The keen observer and/or chef will notice that we don't yet have a full dessert. There's at least one more layer to go, andtwo in our analogy. On top of the custard comes the cream. You can't really have custard without cream; the two just belongtogether on a trifle. A trifle with just custard would be inaccessible to the casual diner. While the hardened chef/developer would recognize a trifle without cream, it just looks like a mess to the diner/user. We need some way to convey the message of the lower layers to our diners/users.
In our web application, the part of the cream is played by markup on the Web, GUI toolkits on the desktop, and XML in our APIs. The markup layer provides a way for people to access the lower layers and gives people the impression of what lies beneath. While it's true that the cream is not a trifle by itself, or even a very important structural part of a trifle as a whole, it serves a very important purpose: conveying the concept of the trifle to the casual observer. And so our markup is the samethe way we confer the data and the interaction concepts to the user. As a slight detour from our trifle, the browser or other user agent is then represented by the mouth and taste buds of our usersa device at the other end of the equation to turn our layers into meaning for the diner/user.
There's once thing left to make our trifle complete, other than the crockery (marketing) and diners (users). It would already work as is, containing all the needed parts. A developer might be happy enough to stop here, but the casual user cares more about presentation than perhaps he should. So on the top of our layered masterpiece goes garnish in the form of fruit, sprinkles, or whatever else takes your fancy. The one role this garnish performs, important as it is, is to make the lower layers look nice. Looking nice helps people understand the trifle and makes them more likely to want to eat some (assuming the garnish is well presentedit can also have the opposite effect).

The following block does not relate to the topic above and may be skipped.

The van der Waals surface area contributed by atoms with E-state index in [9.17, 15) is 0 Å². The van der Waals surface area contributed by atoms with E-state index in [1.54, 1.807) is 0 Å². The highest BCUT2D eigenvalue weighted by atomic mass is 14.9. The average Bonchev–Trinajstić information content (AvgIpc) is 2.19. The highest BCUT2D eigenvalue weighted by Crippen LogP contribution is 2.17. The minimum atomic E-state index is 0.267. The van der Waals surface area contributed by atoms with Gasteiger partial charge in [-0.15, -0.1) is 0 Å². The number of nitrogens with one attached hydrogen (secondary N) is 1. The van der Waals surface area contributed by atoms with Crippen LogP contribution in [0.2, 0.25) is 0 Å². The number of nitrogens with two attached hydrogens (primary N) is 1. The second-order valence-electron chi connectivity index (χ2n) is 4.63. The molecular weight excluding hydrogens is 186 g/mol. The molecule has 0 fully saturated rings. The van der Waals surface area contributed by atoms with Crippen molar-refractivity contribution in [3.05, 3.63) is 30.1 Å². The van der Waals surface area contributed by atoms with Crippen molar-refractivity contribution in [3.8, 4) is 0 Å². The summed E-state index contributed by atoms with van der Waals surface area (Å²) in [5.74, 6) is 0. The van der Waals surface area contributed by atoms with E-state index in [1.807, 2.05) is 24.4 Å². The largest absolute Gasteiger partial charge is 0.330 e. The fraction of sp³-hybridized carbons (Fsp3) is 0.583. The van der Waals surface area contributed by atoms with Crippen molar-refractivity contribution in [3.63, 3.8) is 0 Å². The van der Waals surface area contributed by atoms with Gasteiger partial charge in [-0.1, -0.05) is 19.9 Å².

Atop the masterpiece of code and engineering comes our metaphorical garnishpresentation. When talking about web pages, presentation is the domain of some parts of the markup, the CSS, and the graphics (and sometimes the scripty widgets, when they don't fall into the realm of markup). For API-based applications, this usually falls into the same realm, and for email, it doesn't necessarily exist (unless you're sending HTML email, in which case it resembles regular web pages).
So the point of all this? A good web application has many layers, each of which provides a discrete function. All of the layers together make up the application, but randomly combining them will get you a badly built application or a bowl of sugary foodstuffs. From the perspective of the developer/chef, the most important layers are at the bottom because they support and provide the basis for the ones above. From the perspective of the diner/user, the higher layers are the important part that set the dessert apart, with the lower layers being taken for granted, particularly the ones at the very bottom of the stack. And so it should be with web applications. In a moment, we'll look at how these layers can interact (we can't just rely on gravity, unfortunately; besides, we need a trifle that can withstand being tipped over), but first we'll look at some examples of what can go where.